To characterize the relationship between domain sequence identity and ligand-binding specificity, we plotted the percentile distribution of different DSI groups against the PWM distance. As shown in Fig. 2C, while PDZ pairs with high DSI values generally exhibit small PWM distances, the reverse is not true. With decreases in the DSI, the variations in the PWM distance become wide. However, many domain pairs that share low sequence identity still exhibit small PWM distance values. For example, 28% of PDZ domains in the SI = 30-39% group had PWM distance of 0.2-0.3. Even for the most sequence-diverse group (i.e. DSI<30%), 17% of PDZ pairs have PWM distances within this range. These data indicate that low sequence identity between two PDZ domains does not necessarily imply distinct specificities [13], [15].

PDZ domains with 10 or more binding peptides identified from the arrays were analyzed in pairs to generate the corresponding DSI, PWM distance and LBS values. We used the corresponding LBS value to calibrate DSI and PWM distances. To this end, we arbitrarily set LBS = 0.7 as the cutoff to assign two PDZ domains similar (when LBS ≥ 0.7) or dissimilar (when LBS<0.7). This cutoff value was used, in turn, to determine the threshold values for DSI and PWM distance (Fig. 1D). In the case of the PDZ domains, LBS≥0.7 corresponds to DSI≥50% (Fig. 2A) or PWM distance <0.3 (Fig. 2B). These cutoff/threshold values were subsequently applied to the PDZ domain family to identify domain pairs with similar specificity (Fig. 2D). Specifically, a PDZ domain was sequence-aligned to another domain in the PDZ family and the corresponding DSI value was calculated. If DSI ≥ 50%, the corresponding pair of domains was considered similar in specificity. If the query domain had more than 10 experimentally verified binding peptides, the PWM distance was used to identify another domain that also had at least 10 known ligands. Two domains of this category that have the PWM distance <0.3 were considered specificity-similar. The specificity-similar domains (based on DSI and/or PWM distance) were iteratively grouped with the query domain and their peptides were pooled to form the positive training set for prediction models. The negative training peptides were chosen randomly from the C-termini of proteins in the Swiss-Prot database [15], [25]. The negative training set was, in general, five times greater in number than the positive set [16]. The prediction models for these groups were compared, based on leave-one-out cross-validation, with the model of the query that was constructed using the peptide ligands of the query itself. The model that has the best performance is retained as the final prediction model for the query. For a PDZ domain without a prediction model, we performed the prediction using the model of a related domain with DSI >50%.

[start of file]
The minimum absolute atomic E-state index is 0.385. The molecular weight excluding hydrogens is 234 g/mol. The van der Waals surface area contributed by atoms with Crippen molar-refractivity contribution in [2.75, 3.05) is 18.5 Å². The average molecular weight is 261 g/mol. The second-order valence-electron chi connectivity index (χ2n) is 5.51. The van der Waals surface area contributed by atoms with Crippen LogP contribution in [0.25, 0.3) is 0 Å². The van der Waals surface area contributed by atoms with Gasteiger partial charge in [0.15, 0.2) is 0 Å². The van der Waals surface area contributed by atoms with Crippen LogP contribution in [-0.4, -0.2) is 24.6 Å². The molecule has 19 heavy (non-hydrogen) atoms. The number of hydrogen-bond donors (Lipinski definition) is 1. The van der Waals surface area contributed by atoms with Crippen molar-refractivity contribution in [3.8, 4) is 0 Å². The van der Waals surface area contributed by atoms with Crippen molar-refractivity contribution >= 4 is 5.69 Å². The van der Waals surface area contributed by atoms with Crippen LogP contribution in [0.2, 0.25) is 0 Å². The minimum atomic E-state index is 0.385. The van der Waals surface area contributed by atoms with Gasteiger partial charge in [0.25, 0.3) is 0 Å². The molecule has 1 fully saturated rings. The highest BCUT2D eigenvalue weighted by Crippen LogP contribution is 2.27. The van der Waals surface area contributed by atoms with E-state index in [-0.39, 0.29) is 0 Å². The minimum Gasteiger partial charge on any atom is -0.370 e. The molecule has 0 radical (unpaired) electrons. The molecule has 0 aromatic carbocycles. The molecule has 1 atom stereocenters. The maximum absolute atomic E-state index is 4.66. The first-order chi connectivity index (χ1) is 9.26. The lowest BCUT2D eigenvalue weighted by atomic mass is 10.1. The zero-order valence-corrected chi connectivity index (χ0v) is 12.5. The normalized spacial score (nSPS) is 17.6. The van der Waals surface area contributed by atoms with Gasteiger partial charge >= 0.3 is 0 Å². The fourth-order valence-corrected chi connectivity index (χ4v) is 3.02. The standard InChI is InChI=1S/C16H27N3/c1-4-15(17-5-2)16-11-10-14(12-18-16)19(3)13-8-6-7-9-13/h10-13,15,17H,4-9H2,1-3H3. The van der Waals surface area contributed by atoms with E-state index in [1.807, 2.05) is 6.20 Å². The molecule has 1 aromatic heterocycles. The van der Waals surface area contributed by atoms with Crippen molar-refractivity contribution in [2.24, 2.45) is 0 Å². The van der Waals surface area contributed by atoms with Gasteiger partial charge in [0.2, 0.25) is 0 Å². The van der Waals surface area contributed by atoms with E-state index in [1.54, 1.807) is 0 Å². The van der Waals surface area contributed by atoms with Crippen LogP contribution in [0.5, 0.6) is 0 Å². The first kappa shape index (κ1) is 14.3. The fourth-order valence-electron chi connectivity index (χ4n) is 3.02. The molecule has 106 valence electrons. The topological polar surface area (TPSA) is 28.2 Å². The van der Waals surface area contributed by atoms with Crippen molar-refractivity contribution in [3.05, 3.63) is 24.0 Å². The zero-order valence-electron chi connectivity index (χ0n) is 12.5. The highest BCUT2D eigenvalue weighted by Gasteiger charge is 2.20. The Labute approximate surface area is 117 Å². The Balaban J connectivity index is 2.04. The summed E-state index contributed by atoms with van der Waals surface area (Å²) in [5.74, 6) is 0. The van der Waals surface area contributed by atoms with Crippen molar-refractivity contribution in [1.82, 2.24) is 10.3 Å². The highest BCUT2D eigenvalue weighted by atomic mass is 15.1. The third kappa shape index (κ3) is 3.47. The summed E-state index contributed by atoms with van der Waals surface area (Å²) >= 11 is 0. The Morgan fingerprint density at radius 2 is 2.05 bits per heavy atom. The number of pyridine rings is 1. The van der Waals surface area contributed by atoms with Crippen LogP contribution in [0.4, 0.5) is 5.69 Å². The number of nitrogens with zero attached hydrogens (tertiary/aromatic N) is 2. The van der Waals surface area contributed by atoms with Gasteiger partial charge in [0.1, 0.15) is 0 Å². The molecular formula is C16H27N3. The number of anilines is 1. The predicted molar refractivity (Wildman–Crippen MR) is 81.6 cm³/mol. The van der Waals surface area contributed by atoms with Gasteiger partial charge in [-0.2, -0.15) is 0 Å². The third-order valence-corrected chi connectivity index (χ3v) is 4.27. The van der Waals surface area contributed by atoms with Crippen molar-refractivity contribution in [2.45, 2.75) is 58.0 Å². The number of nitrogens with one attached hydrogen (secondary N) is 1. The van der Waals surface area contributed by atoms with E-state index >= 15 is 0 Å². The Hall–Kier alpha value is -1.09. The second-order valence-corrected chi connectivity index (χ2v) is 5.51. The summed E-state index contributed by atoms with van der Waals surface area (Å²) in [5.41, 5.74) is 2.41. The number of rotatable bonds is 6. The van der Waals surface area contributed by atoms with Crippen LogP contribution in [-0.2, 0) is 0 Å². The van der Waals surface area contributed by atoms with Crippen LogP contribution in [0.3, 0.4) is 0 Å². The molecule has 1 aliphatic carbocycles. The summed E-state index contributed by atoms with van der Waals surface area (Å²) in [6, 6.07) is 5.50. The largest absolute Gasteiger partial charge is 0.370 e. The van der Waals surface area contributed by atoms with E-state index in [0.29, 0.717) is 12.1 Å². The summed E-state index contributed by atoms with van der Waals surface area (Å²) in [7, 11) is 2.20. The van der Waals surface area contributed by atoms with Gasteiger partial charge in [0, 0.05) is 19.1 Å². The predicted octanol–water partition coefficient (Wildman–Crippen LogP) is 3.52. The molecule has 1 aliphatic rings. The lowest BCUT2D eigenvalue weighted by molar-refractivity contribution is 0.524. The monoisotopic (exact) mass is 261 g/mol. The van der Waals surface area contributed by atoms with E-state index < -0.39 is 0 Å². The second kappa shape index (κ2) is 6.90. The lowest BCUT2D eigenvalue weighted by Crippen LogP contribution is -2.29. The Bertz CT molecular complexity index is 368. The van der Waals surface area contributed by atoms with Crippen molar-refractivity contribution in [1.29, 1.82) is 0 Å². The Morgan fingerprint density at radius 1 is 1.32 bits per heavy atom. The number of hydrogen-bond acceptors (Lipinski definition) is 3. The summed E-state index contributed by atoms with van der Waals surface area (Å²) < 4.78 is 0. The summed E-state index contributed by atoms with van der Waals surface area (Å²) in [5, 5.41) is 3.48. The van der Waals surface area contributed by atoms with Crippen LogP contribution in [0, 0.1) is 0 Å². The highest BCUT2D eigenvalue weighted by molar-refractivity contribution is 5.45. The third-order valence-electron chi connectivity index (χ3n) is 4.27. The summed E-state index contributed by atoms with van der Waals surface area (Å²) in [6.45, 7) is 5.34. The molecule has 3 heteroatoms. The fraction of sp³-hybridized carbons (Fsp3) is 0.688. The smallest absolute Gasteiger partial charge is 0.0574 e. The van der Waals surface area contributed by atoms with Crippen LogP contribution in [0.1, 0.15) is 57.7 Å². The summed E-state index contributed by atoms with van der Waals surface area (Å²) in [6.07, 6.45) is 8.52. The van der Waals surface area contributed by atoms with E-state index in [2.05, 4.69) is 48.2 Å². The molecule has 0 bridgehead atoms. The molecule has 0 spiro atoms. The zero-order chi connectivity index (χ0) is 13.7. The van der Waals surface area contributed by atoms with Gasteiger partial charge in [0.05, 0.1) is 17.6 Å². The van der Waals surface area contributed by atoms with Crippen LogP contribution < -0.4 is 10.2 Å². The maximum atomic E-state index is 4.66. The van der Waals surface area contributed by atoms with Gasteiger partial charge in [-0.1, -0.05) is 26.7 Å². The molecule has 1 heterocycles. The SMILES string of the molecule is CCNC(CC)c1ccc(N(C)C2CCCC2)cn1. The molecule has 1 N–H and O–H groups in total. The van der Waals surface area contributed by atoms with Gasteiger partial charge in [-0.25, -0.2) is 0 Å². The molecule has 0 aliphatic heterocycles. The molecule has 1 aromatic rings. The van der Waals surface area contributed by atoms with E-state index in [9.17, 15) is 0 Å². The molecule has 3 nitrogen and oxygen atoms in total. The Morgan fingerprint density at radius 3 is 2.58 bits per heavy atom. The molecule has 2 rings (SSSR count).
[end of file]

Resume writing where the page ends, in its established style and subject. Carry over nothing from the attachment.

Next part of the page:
Comparison of DomPep with other methods for predicting PDZ domain-ligand interactions

We compared DomPep to two methods developed recently by MacBeath and coworkers [15], [25] for accuracy in predicting PDZ-ligand interactions. The first method, multi-domain selectivity model or MDSM is a variation of PSSM [15]. In contrast to PSSM that measures the weighted contribution of a residue to binding at a given position of the ligand, MDSM captures the difference in selectivity for different PDZ domains [15]. The second method, called SPSSM, contains structure-based position-specific scoring matrices derived from 38 pairs of interacting residues in a reference PDZ domain-peptide complex structure [25]. While the MDSM models could be used to predict binding ligands for 74 mouse PDZ domains, the SPSSM model is capable, in principle, of predicting interactions for any PDZ domain.